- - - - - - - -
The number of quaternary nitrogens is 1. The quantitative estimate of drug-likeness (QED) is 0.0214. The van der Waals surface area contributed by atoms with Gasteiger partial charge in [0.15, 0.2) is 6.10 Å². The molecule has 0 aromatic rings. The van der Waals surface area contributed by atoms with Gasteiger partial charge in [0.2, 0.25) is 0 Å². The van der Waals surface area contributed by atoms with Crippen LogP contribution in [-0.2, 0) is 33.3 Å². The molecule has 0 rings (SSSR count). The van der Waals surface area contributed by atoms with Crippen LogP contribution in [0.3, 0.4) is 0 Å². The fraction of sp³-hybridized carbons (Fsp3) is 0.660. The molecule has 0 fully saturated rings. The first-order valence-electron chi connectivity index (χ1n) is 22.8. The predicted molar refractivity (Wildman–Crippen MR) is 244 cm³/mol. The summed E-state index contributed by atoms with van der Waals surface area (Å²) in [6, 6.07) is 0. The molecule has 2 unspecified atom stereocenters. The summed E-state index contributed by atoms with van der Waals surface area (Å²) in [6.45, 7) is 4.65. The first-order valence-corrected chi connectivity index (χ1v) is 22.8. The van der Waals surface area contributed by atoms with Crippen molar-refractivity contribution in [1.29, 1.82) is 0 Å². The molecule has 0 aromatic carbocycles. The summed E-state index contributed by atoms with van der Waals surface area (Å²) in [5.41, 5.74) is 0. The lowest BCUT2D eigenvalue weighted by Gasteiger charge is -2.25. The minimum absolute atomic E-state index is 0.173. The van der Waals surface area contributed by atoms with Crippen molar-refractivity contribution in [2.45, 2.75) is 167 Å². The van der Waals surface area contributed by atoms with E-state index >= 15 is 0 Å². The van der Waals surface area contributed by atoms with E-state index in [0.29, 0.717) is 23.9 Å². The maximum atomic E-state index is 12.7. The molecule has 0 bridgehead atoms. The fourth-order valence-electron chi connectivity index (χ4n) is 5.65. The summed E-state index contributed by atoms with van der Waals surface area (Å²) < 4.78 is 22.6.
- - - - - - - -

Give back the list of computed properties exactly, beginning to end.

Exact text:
The number of quaternary nitrogens is 1. The quantitative estimate of drug-likeness (QED) is 0.0214. The van der Waals surface area contributed by atoms with Gasteiger partial charge in [0.15, 0.2) is 6.10 Å². The molecule has 0 aromatic rings. The van der Waals surface area contributed by atoms with Gasteiger partial charge in [0.2, 0.25) is 0 Å². The van der Waals surface area contributed by atoms with Crippen LogP contribution in [-0.2, 0) is 33.3 Å². The molecule has 0 rings (SSSR count). The van der Waals surface area contributed by atoms with Crippen LogP contribution in [0.3, 0.4) is 0 Å². The fraction of sp³-hybridized carbons (Fsp3) is 0.660. The molecule has 0 fully saturated rings. The first-order valence-electron chi connectivity index (χ1n) is 22.8. The predicted molar refractivity (Wildman–Crippen MR) is 244 cm³/mol. The summed E-state index contributed by atoms with van der Waals surface area (Å²) in [6, 6.07) is 0. The molecule has 2 unspecified atom stereocenters. The summed E-state index contributed by atoms with van der Waals surface area (Å²) in [6.45, 7) is 4.65. The first-order valence-corrected chi connectivity index (χ1v) is 22.8. The van der Waals surface area contributed by atoms with Crippen molar-refractivity contribution in [1.29, 1.82) is 0 Å². The molecule has 0 aromatic carbocycles. The summed E-state index contributed by atoms with van der Waals surface area (Å²) in [5.41, 5.74) is 0. The lowest BCUT2D eigenvalue weighted by Gasteiger charge is -2.25. The minimum absolute atomic E-state index is 0.173. The van der Waals surface area contributed by atoms with Crippen molar-refractivity contribution in [2.45, 2.75) is 167 Å². The van der Waals surface area contributed by atoms with E-state index >= 15 is 0 Å². The van der Waals surface area contributed by atoms with E-state index in [0.29, 0.717) is 23.9 Å². The maximum atomic E-state index is 12.7. The molecule has 0 bridgehead atoms. The fourth-order valence-electron chi connectivity index (χ4n) is 5.65. The summed E-state index contributed by atoms with van der Waals surface area (Å²) < 4.78 is 22.6.